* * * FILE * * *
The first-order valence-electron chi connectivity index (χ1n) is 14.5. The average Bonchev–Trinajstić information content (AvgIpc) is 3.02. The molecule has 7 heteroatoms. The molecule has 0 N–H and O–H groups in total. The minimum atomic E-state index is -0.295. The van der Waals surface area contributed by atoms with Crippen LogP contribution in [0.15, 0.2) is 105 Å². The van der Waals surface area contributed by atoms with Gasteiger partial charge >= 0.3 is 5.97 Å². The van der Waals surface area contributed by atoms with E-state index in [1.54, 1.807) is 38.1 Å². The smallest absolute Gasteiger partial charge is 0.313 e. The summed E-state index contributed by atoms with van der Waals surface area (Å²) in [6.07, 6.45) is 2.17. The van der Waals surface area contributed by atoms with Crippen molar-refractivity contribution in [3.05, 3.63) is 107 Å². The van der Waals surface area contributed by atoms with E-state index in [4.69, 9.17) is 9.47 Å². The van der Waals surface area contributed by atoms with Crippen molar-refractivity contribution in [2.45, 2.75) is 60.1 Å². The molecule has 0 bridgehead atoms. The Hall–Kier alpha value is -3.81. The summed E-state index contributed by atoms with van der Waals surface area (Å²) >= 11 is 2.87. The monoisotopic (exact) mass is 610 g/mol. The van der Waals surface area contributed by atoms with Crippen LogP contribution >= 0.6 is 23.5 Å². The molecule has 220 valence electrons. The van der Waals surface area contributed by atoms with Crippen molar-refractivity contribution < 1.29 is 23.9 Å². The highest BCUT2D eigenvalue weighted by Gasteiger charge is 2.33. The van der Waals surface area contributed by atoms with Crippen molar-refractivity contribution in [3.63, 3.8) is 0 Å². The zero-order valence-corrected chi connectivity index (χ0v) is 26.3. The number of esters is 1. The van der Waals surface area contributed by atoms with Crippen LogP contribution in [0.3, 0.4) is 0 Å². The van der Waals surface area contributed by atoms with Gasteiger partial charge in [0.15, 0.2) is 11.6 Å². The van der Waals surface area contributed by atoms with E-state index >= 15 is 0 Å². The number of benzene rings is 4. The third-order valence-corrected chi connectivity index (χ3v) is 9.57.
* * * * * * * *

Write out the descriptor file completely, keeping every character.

The first-order valence-electron chi connectivity index (χ1n) is 14.5. The average Bonchev–Trinajstić information content (AvgIpc) is 3.02. The molecule has 7 heteroatoms. The molecule has 0 N–H and O–H groups in total. The minimum atomic E-state index is -0.295. The van der Waals surface area contributed by atoms with Crippen LogP contribution in [0.15, 0.2) is 105 Å². The van der Waals surface area contributed by atoms with Gasteiger partial charge >= 0.3 is 5.97 Å². The van der Waals surface area contributed by atoms with E-state index in [1.54, 1.807) is 38.1 Å². The smallest absolute Gasteiger partial charge is 0.313 e. The summed E-state index contributed by atoms with van der Waals surface area (Å²) in [6.07, 6.45) is 2.17. The van der Waals surface area contributed by atoms with Crippen molar-refractivity contribution in [3.05, 3.63) is 107 Å². The van der Waals surface area contributed by atoms with E-state index in [4.69, 9.17) is 9.47 Å². The van der Waals surface area contributed by atoms with Crippen molar-refractivity contribution in [2.45, 2.75) is 60.1 Å². The molecule has 0 bridgehead atoms. The Hall–Kier alpha value is -3.81. The summed E-state index contributed by atoms with van der Waals surface area (Å²) >= 11 is 2.87. The monoisotopic (exact) mass is 610 g/mol. The van der Waals surface area contributed by atoms with Crippen LogP contribution >= 0.6 is 23.5 Å². The molecule has 220 valence electrons. The van der Waals surface area contributed by atoms with Crippen molar-refractivity contribution < 1.29 is 23.9 Å². The highest BCUT2D eigenvalue weighted by Gasteiger charge is 2.33. The van der Waals surface area contributed by atoms with Crippen molar-refractivity contribution in [3.63, 3.8) is 0 Å². The zero-order valence-corrected chi connectivity index (χ0v) is 26.3. The number of esters is 1. The van der Waals surface area contributed by atoms with Crippen LogP contribution in [0.3, 0.4) is 0 Å². The van der Waals surface area contributed by atoms with Gasteiger partial charge in [0.15, 0.2) is 11.6 Å². The van der Waals surface area contributed by atoms with E-state index >= 15 is 0 Å². The number of benzene rings is 4. The third-order valence-corrected chi connectivity index (χ3v) is 9.57.